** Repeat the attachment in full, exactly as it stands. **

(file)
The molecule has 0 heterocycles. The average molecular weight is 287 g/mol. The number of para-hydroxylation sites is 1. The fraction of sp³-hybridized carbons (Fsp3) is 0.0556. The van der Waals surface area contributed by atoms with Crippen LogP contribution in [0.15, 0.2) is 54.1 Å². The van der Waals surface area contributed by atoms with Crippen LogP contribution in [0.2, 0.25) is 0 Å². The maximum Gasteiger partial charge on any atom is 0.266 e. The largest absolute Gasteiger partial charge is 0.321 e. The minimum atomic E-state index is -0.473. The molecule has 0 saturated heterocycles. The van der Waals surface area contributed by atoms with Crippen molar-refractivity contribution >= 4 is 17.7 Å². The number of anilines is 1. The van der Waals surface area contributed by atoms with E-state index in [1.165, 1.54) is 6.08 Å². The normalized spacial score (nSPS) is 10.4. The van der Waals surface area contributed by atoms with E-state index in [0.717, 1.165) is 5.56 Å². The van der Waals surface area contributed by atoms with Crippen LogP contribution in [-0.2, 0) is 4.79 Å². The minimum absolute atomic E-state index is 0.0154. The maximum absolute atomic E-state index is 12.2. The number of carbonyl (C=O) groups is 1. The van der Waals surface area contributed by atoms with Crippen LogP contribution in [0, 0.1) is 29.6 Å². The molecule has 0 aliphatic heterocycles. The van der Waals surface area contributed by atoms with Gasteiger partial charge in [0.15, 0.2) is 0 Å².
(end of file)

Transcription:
The molecule has 0 heterocycles. The average molecular weight is 287 g/mol. The number of para-hydroxylation sites is 1. The fraction of sp³-hybridized carbons (Fsp3) is 0.0556. The van der Waals surface area contributed by atoms with Crippen LogP contribution in [0.15, 0.2) is 54.1 Å². The van der Waals surface area contributed by atoms with Crippen LogP contribution in [0.2, 0.25) is 0 Å². The maximum Gasteiger partial charge on any atom is 0.266 e. The largest absolute Gasteiger partial charge is 0.321 e. The minimum atomic E-state index is -0.473. The molecule has 0 saturated heterocycles. The van der Waals surface area contributed by atoms with Crippen molar-refractivity contribution >= 4 is 17.7 Å². The number of anilines is 1. The van der Waals surface area contributed by atoms with E-state index in [1.165, 1.54) is 6.08 Å². The normalized spacial score (nSPS) is 10.4. The van der Waals surface area contributed by atoms with E-state index in [0.717, 1.165) is 5.56 Å². The van der Waals surface area contributed by atoms with Crippen LogP contribution in [-0.2, 0) is 4.79 Å². The minimum absolute atomic E-state index is 0.0154. The maximum absolute atomic E-state index is 12.2. The number of carbonyl (C=O) groups is 1. The van der Waals surface area contributed by atoms with Crippen LogP contribution in [0, 0.1) is 29.6 Å². The molecule has 0 aliphatic heterocycles. The van der Waals surface area contributed by atoms with Gasteiger partial charge in [0.15, 0.2) is 0 Å².